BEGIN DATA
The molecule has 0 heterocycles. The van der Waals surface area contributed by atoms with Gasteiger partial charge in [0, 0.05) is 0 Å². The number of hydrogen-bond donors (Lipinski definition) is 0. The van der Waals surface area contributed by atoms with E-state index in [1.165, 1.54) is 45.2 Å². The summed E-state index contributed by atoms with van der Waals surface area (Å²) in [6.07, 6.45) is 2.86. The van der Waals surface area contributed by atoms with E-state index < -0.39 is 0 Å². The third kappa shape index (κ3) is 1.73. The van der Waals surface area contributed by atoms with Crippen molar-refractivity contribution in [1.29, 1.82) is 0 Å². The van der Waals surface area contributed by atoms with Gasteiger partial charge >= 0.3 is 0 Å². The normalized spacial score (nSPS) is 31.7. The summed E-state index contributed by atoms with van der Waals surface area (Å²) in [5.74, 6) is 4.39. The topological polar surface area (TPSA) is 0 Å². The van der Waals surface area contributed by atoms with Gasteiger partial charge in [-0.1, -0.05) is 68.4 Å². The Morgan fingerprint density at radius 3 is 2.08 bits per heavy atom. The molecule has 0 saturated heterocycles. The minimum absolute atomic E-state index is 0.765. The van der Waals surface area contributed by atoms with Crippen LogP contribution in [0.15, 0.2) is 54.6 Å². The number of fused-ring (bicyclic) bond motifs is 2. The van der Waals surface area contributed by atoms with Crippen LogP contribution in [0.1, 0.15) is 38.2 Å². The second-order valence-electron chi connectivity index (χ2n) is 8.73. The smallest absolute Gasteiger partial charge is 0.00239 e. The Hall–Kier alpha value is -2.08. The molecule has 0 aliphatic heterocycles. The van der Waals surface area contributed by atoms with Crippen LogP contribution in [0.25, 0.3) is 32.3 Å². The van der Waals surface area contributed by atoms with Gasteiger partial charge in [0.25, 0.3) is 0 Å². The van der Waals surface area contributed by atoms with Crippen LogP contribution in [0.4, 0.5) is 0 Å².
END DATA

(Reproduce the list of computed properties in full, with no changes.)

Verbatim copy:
The molecule has 0 heterocycles. The van der Waals surface area contributed by atoms with Gasteiger partial charge in [0, 0.05) is 0 Å². The number of hydrogen-bond donors (Lipinski definition) is 0. The van der Waals surface area contributed by atoms with E-state index in [1.165, 1.54) is 45.2 Å². The summed E-state index contributed by atoms with van der Waals surface area (Å²) in [6.07, 6.45) is 2.86. The van der Waals surface area contributed by atoms with E-state index < -0.39 is 0 Å². The third kappa shape index (κ3) is 1.73. The van der Waals surface area contributed by atoms with Crippen molar-refractivity contribution in [1.29, 1.82) is 0 Å². The van der Waals surface area contributed by atoms with Gasteiger partial charge >= 0.3 is 0 Å². The normalized spacial score (nSPS) is 31.7. The summed E-state index contributed by atoms with van der Waals surface area (Å²) in [5.74, 6) is 4.39. The topological polar surface area (TPSA) is 0 Å². The van der Waals surface area contributed by atoms with Gasteiger partial charge in [-0.1, -0.05) is 68.4 Å². The Morgan fingerprint density at radius 3 is 2.08 bits per heavy atom. The molecule has 0 saturated heterocycles. The minimum absolute atomic E-state index is 0.765. The van der Waals surface area contributed by atoms with Crippen LogP contribution in [0.15, 0.2) is 54.6 Å². The number of fused-ring (bicyclic) bond motifs is 2. The van der Waals surface area contributed by atoms with Crippen LogP contribution in [0.1, 0.15) is 38.2 Å². The second-order valence-electron chi connectivity index (χ2n) is 8.73. The smallest absolute Gasteiger partial charge is 0.00239 e. The Hall–Kier alpha value is -2.08. The molecule has 0 aliphatic heterocycles. The van der Waals surface area contributed by atoms with Crippen LogP contribution in [0.25, 0.3) is 32.3 Å². The van der Waals surface area contributed by atoms with Gasteiger partial charge in [0.25, 0.3) is 0 Å². The van der Waals surface area contributed by atoms with Crippen LogP contribution in [0.4, 0.5) is 0 Å².